Do You Have an Eye Infection?
Eye infections occur when bacteria, viruses, or fungi invade any part of your eye or surrounding area. They can affect the cornea—the clear front surface—as well as the moist conjunctiva, the membrane lining the outer eye and inner part of your eyelids.
What are the eye symptoms of an eye infection?
The following are the most common eye symptoms of an infection:
- redness and inflammation in the eyes or watery eyes
- swelling near the eyes
- itching and pain
- dry or swollen eyes
- eye discharge
- blurry vision
If you suspect you have an eye infection, you need to visit your eye doctor. Trying to self-diagnose your eye problems will delay the eye care and treatment you need and prevent harm to your sight.
What are the types of eye infections?
The following are common types of eye infections your eye doctor can treat:
Commonly known as pinkeye, this is an infection that gives your eyes the telltale pink tint. Pinkeye can be caused by a bacteria or virus, or it could be an allergic reaction.
This is an inflammation of your eyelids. It is usually caused by a clogging of the glands inside the eyelid skin at the base of the eyelashes. It is usually caused by bacteria.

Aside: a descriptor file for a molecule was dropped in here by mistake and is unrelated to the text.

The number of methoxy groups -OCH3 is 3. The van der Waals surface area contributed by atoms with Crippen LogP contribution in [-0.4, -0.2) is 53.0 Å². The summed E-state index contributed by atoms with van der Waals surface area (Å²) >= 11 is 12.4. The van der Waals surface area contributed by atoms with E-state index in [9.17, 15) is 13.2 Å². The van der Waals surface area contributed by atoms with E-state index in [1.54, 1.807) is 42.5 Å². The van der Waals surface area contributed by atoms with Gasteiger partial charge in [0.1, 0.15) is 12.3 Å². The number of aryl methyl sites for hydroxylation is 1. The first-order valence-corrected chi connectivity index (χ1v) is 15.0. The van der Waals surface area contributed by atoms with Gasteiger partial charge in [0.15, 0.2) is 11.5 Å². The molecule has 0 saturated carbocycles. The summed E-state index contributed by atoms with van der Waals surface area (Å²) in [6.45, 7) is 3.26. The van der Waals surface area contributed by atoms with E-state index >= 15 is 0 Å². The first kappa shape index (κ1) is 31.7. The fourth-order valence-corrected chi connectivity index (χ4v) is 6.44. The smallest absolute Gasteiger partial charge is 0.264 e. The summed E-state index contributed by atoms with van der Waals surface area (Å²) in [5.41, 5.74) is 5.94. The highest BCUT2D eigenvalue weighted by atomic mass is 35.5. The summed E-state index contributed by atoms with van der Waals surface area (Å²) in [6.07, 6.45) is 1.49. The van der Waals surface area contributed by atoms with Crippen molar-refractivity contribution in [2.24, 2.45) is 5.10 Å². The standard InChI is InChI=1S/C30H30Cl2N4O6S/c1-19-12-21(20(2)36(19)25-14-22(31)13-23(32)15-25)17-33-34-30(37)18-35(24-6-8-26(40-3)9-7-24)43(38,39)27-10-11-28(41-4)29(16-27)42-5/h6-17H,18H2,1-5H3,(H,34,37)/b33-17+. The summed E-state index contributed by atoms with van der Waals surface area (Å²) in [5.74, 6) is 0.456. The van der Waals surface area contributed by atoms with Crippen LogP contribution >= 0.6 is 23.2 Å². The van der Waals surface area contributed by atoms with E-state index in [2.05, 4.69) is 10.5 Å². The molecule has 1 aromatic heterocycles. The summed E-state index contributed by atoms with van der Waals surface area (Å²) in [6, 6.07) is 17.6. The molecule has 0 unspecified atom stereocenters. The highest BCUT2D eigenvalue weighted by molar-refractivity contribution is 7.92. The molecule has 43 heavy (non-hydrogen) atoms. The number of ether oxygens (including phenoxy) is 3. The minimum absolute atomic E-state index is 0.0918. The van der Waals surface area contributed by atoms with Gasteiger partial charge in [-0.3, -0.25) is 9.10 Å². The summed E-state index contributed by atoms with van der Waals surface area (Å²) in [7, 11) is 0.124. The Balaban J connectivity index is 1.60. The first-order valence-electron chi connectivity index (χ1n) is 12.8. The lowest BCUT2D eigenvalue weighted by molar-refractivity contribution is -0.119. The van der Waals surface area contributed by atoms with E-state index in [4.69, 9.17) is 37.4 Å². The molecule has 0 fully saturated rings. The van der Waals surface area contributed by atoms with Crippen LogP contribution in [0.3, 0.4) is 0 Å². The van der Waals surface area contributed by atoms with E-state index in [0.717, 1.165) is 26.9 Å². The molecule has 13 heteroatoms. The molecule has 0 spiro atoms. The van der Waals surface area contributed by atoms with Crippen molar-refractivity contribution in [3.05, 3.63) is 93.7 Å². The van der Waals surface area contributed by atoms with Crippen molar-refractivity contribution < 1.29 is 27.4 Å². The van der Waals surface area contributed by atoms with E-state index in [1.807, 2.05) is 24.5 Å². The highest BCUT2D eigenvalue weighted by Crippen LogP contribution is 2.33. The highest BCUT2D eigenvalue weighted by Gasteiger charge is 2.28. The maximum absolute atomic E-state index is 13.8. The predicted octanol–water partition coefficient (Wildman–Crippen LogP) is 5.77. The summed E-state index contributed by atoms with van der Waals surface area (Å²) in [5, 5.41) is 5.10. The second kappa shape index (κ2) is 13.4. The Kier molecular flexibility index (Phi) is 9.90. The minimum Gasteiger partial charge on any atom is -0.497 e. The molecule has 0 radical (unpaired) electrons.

An inflammation of the cornea, which is caused by bacteria, viruses, or waterborne parasites. Contact lens wearers frequently suffer from this infection.
A “stye” is the common term for a painful red bump under the eyelid or at the base of your eyelashes. The technical term is chalazion, and it occurs when the oil glands in your eyelashes or eyelid are infected with bacteria. It is similar to a pimple, and is not contagious.
An inflammation of the uvea, the middle layer of your eye. This is often a viral infection and linked to autoimmune disorders like lupus or rheumatoid arthritis.
Other eye inflammations include endophthalmitis, ocular herpes, and cellulitis.
Preventing Eye Infections
You can avoid bacterial or viral eye infections by:
- washing your hands after being around someone with a red eye
- using anti-infective cleansers and sprays available in public areas like classrooms and day care centers
- teaching children to wash their hands and avoid touching their eyes
- practicing good contact lens hygiene and never sleeping while wearing contact lenses
Treating Eye Infections
Most common eye infections with prompt treatment clear up quickly. Your eye doctor may prescribe antibiotic eye drops, compresses, or ointments. Many infections resolve satisfactorily on their own, but severe virus-caused eye infections may require an antiviral eye drop or steroid eye drops to reduce any related infections.